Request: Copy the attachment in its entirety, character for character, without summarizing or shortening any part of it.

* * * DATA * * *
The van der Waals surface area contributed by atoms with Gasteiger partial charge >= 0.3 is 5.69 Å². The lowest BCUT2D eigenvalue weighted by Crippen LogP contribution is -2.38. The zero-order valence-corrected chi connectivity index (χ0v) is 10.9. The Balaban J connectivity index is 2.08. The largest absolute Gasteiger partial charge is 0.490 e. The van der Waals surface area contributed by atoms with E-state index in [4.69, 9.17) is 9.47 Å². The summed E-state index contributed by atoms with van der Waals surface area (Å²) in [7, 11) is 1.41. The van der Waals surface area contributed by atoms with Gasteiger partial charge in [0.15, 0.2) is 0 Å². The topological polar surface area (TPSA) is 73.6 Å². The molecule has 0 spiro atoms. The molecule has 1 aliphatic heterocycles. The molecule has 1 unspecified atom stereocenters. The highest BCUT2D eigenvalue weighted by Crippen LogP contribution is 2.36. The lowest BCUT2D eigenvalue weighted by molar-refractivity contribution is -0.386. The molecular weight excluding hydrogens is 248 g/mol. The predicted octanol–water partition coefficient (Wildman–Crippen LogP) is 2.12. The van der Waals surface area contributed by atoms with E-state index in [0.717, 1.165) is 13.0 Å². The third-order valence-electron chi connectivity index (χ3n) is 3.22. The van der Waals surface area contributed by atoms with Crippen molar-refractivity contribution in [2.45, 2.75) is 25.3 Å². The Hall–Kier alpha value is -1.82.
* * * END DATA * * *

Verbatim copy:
The van der Waals surface area contributed by atoms with Gasteiger partial charge >= 0.3 is 5.69 Å². The lowest BCUT2D eigenvalue weighted by Crippen LogP contribution is -2.38. The zero-order valence-corrected chi connectivity index (χ0v) is 10.9. The Balaban J connectivity index is 2.08. The largest absolute Gasteiger partial charge is 0.490 e. The van der Waals surface area contributed by atoms with E-state index in [4.69, 9.17) is 9.47 Å². The summed E-state index contributed by atoms with van der Waals surface area (Å²) in [7, 11) is 1.41. The van der Waals surface area contributed by atoms with Gasteiger partial charge in [0.15, 0.2) is 0 Å². The topological polar surface area (TPSA) is 73.6 Å². The molecule has 0 spiro atoms. The molecule has 1 aliphatic heterocycles. The molecule has 1 unspecified atom stereocenters. The highest BCUT2D eigenvalue weighted by Crippen LogP contribution is 2.36. The lowest BCUT2D eigenvalue weighted by molar-refractivity contribution is -0.386. The molecular weight excluding hydrogens is 248 g/mol. The predicted octanol–water partition coefficient (Wildman–Crippen LogP) is 2.12. The van der Waals surface area contributed by atoms with E-state index in [0.717, 1.165) is 13.0 Å². The third-order valence-electron chi connectivity index (χ3n) is 3.22. The van der Waals surface area contributed by atoms with Crippen molar-refractivity contribution in [2.45, 2.75) is 25.3 Å². The Hall–Kier alpha value is -1.82.